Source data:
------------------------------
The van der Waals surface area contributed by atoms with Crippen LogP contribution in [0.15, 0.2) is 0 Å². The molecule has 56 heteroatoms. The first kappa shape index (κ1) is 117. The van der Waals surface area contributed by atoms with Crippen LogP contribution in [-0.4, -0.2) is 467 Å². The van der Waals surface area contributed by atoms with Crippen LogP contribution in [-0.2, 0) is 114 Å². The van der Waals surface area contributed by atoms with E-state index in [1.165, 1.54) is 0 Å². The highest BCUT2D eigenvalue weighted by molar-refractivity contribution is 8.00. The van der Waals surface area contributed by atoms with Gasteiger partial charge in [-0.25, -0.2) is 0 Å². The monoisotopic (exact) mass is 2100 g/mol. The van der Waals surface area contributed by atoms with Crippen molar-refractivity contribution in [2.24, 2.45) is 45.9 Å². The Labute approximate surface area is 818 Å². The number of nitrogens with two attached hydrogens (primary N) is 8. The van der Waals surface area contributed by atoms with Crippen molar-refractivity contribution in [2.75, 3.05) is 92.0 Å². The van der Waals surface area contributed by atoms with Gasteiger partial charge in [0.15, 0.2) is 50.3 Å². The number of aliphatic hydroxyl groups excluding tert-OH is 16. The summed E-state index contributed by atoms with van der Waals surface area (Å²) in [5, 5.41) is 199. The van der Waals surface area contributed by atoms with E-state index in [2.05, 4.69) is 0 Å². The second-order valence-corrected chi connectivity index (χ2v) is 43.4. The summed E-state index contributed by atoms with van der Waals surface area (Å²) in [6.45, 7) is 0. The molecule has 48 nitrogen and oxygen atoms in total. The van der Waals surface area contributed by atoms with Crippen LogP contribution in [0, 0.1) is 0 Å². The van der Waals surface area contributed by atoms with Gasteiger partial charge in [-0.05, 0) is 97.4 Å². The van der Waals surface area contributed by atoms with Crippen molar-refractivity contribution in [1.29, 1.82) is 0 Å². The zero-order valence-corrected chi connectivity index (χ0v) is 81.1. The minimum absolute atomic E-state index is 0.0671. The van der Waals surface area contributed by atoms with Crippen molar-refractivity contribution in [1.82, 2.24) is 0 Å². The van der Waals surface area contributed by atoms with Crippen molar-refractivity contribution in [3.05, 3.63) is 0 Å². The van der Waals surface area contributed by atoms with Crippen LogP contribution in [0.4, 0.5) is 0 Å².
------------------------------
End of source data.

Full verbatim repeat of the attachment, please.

The van der Waals surface area contributed by atoms with Crippen LogP contribution in [0.15, 0.2) is 0 Å². The molecule has 56 heteroatoms. The first kappa shape index (κ1) is 117. The van der Waals surface area contributed by atoms with Crippen LogP contribution in [-0.4, -0.2) is 467 Å². The van der Waals surface area contributed by atoms with Crippen LogP contribution in [-0.2, 0) is 114 Å². The van der Waals surface area contributed by atoms with E-state index in [1.165, 1.54) is 0 Å². The highest BCUT2D eigenvalue weighted by molar-refractivity contribution is 8.00. The van der Waals surface area contributed by atoms with Gasteiger partial charge in [-0.25, -0.2) is 0 Å². The monoisotopic (exact) mass is 2100 g/mol. The van der Waals surface area contributed by atoms with Crippen molar-refractivity contribution in [2.24, 2.45) is 45.9 Å². The Labute approximate surface area is 818 Å². The number of nitrogens with two attached hydrogens (primary N) is 8. The van der Waals surface area contributed by atoms with Crippen molar-refractivity contribution in [2.75, 3.05) is 92.0 Å². The van der Waals surface area contributed by atoms with Gasteiger partial charge in [0.15, 0.2) is 50.3 Å². The number of aliphatic hydroxyl groups excluding tert-OH is 16. The summed E-state index contributed by atoms with van der Waals surface area (Å²) in [5, 5.41) is 199. The van der Waals surface area contributed by atoms with E-state index in [2.05, 4.69) is 0 Å². The second-order valence-corrected chi connectivity index (χ2v) is 43.4. The summed E-state index contributed by atoms with van der Waals surface area (Å²) in [6.45, 7) is 0. The molecule has 48 nitrogen and oxygen atoms in total. The van der Waals surface area contributed by atoms with Crippen LogP contribution in [0, 0.1) is 0 Å². The van der Waals surface area contributed by atoms with Gasteiger partial charge in [-0.05, 0) is 97.4 Å². The van der Waals surface area contributed by atoms with Crippen molar-refractivity contribution in [1.29, 1.82) is 0 Å². The zero-order valence-corrected chi connectivity index (χ0v) is 81.1. The minimum absolute atomic E-state index is 0.0671. The van der Waals surface area contributed by atoms with Crippen molar-refractivity contribution in [1.82, 2.24) is 0 Å². The van der Waals surface area contributed by atoms with Crippen molar-refractivity contribution in [3.05, 3.63) is 0 Å². The van der Waals surface area contributed by atoms with Crippen LogP contribution in [0.4, 0.5) is 0 Å².